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A Look at Proof + Pantry’s Summer Menu

Carnivores will regale in the seasonal options offered at this trendy restaurant.
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Proof + Pantry is a restaurant that accentuates the balance of American food and drink. Harmony is achieved by breaking down complicated culinary concepts into simpler techniques, and executing them perfectly to achieve dishes that are not only full of flavor, but also extremely easy on the eye. The menu, which is categorized as “Soil,” “By Sea,” “By Land,” “Bulk,” and “Sweets & Cheeses”, highlights the fact that Proof + Pantry places a premium on sourcing the best ingredients to create each dish.

Barrel Aged Presidente

In addition to a robust craft beer and wine list, Chief Mixologist Michael Martensen and team have assembled a cocktail program, which rivals that of The Cedars Social (nominated for a James Beard Award in 2013). I admit that it’s easy to err towards the familiar, but rather than reaching for The Old Fashioned (which is excellent), slide into summer with the Barrel Aged Presidente ($13). Martensen uses a blend of Caña Brava rum with orange cordial, dry vermouth, and house grenadine. In addition to being barrel aged for over six weeks in uncharred New American Oak to accentuate its flavor, the cocktail possesses one of the sexiest presentations in Dallas.

Cobia cevice with pineapple and edible flowers.
Cobia cevice with pineapple and edible flowers.

Executive Chef Kyle McClelland takes a similar approach with the fare, utilizing sustainable products from respected farmers, ranchers and fishermen across the United States (including many from Texas). Seafood dishes change on a daily basis, so it’s no surprise that the selections are excellent. We sampled raw Glidden Point oysters from Maine, served in shell and topped with crème fraîche and caviar (MP), followed by the snow crab salad with avocado, and various micro herbs ($18). My favorite “By Sea” dish was an ensemble of wonderfully tender cobia ceviche with cucumber, pineapple, celery and edible flowers ($18); and coming in as a close runner-up was the seared diver scallop atop summer vegetables, namely English peas, fava beans, garbanzo beans and wild pea shoots ($36). There is an assortment of summer white wines with which to pair the seafood-based selections, my favorite being the Bernier Unoaked Chardonnay from the Loire Valley of France. At $11, it’s the best-priced French wine by the glass in the Arts District.

Seared scallop with bean medley.
Seared scallop with bean medley.

Carnivores will regale in the options afforded at Proof + Pantry. A “Tasting of Hams” ($21) includes Levoni and Speck, both from Italy, and Serrano ham, hailing from Spain. An additional twenty-five dollars will allow for a tasting of “Appalachian Ham”, which is cured in sugar, salt and aromatic spices for over three years. This process extracts moisture from the ham, and tightens the flavor into a nutty carnal treat so much that a veteran pallet can detect the grass and nuts consumed by the free-range pig.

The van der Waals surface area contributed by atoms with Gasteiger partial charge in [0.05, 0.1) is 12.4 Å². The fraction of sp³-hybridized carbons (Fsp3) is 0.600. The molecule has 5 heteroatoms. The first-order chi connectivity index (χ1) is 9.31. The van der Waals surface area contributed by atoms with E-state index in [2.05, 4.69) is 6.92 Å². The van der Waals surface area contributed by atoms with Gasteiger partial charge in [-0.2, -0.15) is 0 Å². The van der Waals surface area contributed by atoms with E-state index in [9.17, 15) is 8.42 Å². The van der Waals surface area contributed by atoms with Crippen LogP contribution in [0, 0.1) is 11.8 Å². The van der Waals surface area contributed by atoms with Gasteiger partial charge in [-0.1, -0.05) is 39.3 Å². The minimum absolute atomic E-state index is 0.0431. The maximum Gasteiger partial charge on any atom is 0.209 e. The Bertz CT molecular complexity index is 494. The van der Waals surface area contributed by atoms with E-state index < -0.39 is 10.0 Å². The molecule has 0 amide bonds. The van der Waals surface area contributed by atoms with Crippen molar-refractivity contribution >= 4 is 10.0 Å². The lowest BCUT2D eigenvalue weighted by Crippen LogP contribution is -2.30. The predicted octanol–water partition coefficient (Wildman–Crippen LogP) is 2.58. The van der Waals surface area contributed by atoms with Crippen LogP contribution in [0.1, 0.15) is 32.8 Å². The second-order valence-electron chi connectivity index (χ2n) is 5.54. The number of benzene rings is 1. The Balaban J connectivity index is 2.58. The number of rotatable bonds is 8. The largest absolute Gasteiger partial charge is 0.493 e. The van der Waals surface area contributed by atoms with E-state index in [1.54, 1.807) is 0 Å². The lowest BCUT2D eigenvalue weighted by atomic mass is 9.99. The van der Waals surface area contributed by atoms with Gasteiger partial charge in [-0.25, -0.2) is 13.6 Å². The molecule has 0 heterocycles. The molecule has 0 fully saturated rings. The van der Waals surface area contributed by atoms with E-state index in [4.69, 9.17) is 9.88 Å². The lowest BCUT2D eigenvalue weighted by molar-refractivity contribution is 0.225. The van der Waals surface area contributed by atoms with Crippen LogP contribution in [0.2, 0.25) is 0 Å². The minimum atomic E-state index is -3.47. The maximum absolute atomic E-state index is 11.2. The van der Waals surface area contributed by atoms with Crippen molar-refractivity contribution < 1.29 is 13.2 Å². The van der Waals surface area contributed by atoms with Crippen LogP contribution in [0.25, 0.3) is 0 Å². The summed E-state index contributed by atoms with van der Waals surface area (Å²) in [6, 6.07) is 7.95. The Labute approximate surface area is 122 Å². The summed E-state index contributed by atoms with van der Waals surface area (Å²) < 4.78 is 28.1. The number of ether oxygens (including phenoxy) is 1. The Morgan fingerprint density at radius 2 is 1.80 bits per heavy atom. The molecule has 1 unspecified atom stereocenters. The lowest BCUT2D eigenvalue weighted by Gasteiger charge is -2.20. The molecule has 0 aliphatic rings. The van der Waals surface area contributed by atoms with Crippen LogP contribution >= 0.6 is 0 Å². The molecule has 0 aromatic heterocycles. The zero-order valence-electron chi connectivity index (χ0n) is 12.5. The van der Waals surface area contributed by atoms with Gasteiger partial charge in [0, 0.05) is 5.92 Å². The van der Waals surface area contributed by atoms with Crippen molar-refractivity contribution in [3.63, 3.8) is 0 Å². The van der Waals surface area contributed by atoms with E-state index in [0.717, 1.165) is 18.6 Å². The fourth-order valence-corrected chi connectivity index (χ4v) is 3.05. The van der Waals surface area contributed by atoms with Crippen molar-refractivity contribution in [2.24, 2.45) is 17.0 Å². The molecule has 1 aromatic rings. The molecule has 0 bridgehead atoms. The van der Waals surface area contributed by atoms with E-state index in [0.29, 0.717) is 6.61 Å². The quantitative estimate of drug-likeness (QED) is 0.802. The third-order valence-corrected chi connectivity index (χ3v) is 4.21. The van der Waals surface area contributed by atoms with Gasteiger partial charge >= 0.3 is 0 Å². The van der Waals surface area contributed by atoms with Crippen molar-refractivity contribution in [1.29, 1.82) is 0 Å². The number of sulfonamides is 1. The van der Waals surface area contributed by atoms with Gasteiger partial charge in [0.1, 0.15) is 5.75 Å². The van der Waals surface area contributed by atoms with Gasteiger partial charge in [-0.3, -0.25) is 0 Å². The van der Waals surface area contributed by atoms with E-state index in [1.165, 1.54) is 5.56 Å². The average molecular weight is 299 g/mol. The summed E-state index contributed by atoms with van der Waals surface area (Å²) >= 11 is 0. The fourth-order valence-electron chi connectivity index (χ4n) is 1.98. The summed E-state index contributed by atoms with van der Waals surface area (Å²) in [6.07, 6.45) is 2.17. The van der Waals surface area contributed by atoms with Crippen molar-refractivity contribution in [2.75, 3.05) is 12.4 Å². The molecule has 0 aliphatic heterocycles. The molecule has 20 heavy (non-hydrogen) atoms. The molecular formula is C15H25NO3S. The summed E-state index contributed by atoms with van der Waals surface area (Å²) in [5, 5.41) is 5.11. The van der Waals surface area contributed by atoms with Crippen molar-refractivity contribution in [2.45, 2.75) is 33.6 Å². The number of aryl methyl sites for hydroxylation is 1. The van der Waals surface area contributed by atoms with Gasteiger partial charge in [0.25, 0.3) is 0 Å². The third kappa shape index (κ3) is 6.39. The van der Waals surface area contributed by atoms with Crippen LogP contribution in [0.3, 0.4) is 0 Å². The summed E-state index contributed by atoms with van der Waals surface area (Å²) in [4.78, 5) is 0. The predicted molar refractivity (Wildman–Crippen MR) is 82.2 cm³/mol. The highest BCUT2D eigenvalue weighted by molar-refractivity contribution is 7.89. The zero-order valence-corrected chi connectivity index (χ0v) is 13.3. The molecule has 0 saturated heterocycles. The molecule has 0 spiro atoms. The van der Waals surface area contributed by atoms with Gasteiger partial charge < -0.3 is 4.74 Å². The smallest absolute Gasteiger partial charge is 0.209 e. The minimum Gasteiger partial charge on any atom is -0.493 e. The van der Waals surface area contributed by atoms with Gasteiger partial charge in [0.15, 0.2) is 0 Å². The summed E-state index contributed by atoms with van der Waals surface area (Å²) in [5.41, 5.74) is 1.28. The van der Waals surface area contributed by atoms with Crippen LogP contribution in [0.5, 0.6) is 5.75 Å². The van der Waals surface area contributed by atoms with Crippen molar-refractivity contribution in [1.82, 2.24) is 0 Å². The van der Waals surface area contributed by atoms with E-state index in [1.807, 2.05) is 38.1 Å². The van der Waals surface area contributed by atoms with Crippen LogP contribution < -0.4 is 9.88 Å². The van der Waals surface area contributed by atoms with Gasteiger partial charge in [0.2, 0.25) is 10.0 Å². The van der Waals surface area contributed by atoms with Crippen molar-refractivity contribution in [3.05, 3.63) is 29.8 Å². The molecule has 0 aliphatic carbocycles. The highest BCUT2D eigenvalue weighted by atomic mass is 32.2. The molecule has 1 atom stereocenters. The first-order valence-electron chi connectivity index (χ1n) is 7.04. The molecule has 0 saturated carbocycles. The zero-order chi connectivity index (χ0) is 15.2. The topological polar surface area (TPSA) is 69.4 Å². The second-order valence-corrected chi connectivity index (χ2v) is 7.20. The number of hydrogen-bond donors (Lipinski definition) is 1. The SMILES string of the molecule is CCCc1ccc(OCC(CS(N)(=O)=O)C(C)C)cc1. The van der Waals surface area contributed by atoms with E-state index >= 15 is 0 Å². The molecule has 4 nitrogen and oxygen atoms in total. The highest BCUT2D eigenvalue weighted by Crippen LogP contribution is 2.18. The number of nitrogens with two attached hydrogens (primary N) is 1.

Other options included bone marrow with onion marshmallows, tomato jam and gremolata ($15) and a lobe of Hudson Valley foie gras with candied rhubarb, crème fraiche and an olive oil cake ($24). I sampled the Berkshire pork chop with carrots, ramps, green onions, and hen of the woods mushrooms ($34). The Berkshire breed is known for its richer, deeper flavor profile by way of heavy marbling and pink hue. Many consider Berkshire to be the Wagyu equivalent in the swine category. McClelland’s preparation was exquisitely cooked and the colors brought forth encapsulated summer, which is quite unusual for a pork dish.

Glidden Point oyster with caviar.
Glidden Point oyster with caviar.

I wasn’t able to sample anything from the “Bulk” section but the chicken caught my eye, especially priced at $45. Often overlooked, there are very few dishes that provide more satisfaction when properly prepared. Kyle brines the bird for over twenty-four hours in a mix of vinegar, salt, sugar, apples, herbs and aromatic spices, and then sets the chicken aside for another twenty-four hours to dry. The final product is steam cooked in a combi oven, and finalized with the use of a convection oven, which continuously circulates dry heat to crisp the skin and seal in the juices. Each bird serves between three and four people.

Proof + Pantry has a reputation for being one of the best restaurants in Dallas (it has been selected as one of the ten finalists for CultureMap’s “2015 Restaurant of the Year”), so I had high expectations of the quality of the dishes when I walked through the door. I was surprised, however, by the beauty and attention to detail when each successive plate reached the table.

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